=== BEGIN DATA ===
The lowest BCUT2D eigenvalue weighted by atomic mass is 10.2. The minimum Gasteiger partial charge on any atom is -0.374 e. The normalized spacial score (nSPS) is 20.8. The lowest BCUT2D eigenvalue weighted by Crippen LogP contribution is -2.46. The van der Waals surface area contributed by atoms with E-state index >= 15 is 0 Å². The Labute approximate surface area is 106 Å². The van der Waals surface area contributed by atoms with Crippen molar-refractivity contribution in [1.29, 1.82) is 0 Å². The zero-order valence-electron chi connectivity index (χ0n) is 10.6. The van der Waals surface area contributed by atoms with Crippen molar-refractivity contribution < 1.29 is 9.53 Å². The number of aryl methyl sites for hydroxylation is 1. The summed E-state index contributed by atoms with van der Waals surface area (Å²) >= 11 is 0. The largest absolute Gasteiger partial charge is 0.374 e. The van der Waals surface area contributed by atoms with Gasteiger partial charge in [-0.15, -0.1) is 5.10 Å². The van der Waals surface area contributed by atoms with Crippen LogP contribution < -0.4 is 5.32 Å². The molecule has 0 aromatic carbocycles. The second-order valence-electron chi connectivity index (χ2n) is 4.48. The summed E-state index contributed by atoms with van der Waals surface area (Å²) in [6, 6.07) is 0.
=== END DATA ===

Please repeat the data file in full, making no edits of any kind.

The lowest BCUT2D eigenvalue weighted by atomic mass is 10.2. The minimum Gasteiger partial charge on any atom is -0.374 e. The normalized spacial score (nSPS) is 20.8. The lowest BCUT2D eigenvalue weighted by Crippen LogP contribution is -2.46. The van der Waals surface area contributed by atoms with E-state index >= 15 is 0 Å². The Labute approximate surface area is 106 Å². The van der Waals surface area contributed by atoms with Crippen molar-refractivity contribution in [1.29, 1.82) is 0 Å². The zero-order valence-electron chi connectivity index (χ0n) is 10.6. The van der Waals surface area contributed by atoms with Crippen molar-refractivity contribution < 1.29 is 9.53 Å². The number of aryl methyl sites for hydroxylation is 1. The summed E-state index contributed by atoms with van der Waals surface area (Å²) >= 11 is 0. The largest absolute Gasteiger partial charge is 0.374 e. The van der Waals surface area contributed by atoms with Gasteiger partial charge in [-0.15, -0.1) is 5.10 Å². The van der Waals surface area contributed by atoms with Crippen LogP contribution < -0.4 is 5.32 Å². The molecule has 0 aromatic carbocycles. The second-order valence-electron chi connectivity index (χ2n) is 4.48. The summed E-state index contributed by atoms with van der Waals surface area (Å²) in [6, 6.07) is 0.